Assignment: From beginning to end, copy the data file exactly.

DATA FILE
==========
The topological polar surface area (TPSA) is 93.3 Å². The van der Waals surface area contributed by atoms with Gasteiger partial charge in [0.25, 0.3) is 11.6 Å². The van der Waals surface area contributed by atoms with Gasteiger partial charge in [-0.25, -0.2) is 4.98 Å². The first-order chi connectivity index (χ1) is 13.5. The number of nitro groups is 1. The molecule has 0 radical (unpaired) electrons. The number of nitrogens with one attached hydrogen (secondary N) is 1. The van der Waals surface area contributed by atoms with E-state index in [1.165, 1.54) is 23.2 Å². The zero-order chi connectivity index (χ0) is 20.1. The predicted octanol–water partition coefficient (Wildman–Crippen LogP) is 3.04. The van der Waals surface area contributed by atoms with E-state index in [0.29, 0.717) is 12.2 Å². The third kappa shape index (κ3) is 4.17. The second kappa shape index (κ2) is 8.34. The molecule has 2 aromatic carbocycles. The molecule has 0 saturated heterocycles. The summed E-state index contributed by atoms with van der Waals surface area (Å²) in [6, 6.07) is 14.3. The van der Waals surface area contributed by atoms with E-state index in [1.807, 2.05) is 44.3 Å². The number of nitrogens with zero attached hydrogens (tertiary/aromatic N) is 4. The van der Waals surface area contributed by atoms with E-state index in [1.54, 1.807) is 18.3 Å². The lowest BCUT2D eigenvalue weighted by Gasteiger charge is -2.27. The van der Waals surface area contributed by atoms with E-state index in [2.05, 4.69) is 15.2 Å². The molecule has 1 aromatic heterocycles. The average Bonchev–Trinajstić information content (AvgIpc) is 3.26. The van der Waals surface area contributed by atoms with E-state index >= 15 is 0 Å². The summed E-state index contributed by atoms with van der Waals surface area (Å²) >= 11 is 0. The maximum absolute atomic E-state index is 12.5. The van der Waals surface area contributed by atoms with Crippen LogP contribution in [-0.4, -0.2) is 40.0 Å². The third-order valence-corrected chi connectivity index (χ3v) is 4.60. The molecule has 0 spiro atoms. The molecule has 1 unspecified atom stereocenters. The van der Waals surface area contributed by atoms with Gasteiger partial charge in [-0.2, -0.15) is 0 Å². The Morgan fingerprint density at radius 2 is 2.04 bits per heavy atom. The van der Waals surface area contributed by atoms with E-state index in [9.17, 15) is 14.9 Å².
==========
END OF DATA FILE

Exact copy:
The topological polar surface area (TPSA) is 93.3 Å². The van der Waals surface area contributed by atoms with Gasteiger partial charge in [0.25, 0.3) is 11.6 Å². The van der Waals surface area contributed by atoms with Gasteiger partial charge in [-0.25, -0.2) is 4.98 Å². The first-order chi connectivity index (χ1) is 13.5. The number of nitro groups is 1. The molecule has 0 radical (unpaired) electrons. The number of nitrogens with one attached hydrogen (secondary N) is 1. The van der Waals surface area contributed by atoms with E-state index in [1.165, 1.54) is 23.2 Å². The zero-order chi connectivity index (χ0) is 20.1. The predicted octanol–water partition coefficient (Wildman–Crippen LogP) is 3.04. The van der Waals surface area contributed by atoms with E-state index in [0.29, 0.717) is 12.2 Å². The third kappa shape index (κ3) is 4.17. The second kappa shape index (κ2) is 8.34. The molecule has 2 aromatic carbocycles. The molecule has 0 saturated heterocycles. The summed E-state index contributed by atoms with van der Waals surface area (Å²) in [6, 6.07) is 14.3. The van der Waals surface area contributed by atoms with E-state index in [1.807, 2.05) is 44.3 Å². The number of nitrogens with zero attached hydrogens (tertiary/aromatic N) is 4. The van der Waals surface area contributed by atoms with E-state index in [1.54, 1.807) is 18.3 Å². The lowest BCUT2D eigenvalue weighted by Gasteiger charge is -2.27. The van der Waals surface area contributed by atoms with E-state index in [2.05, 4.69) is 15.2 Å². The molecule has 1 aromatic heterocycles. The average Bonchev–Trinajstić information content (AvgIpc) is 3.26. The van der Waals surface area contributed by atoms with E-state index >= 15 is 0 Å². The summed E-state index contributed by atoms with van der Waals surface area (Å²) >= 11 is 0. The maximum absolute atomic E-state index is 12.5. The van der Waals surface area contributed by atoms with Crippen LogP contribution in [-0.4, -0.2) is 40.0 Å². The third-order valence-corrected chi connectivity index (χ3v) is 4.60. The molecule has 0 spiro atoms. The molecule has 1 unspecified atom stereocenters. The van der Waals surface area contributed by atoms with Gasteiger partial charge in [-0.2, -0.15) is 0 Å². The Morgan fingerprint density at radius 2 is 2.04 bits per heavy atom. The van der Waals surface area contributed by atoms with E-state index in [9.17, 15) is 14.9 Å².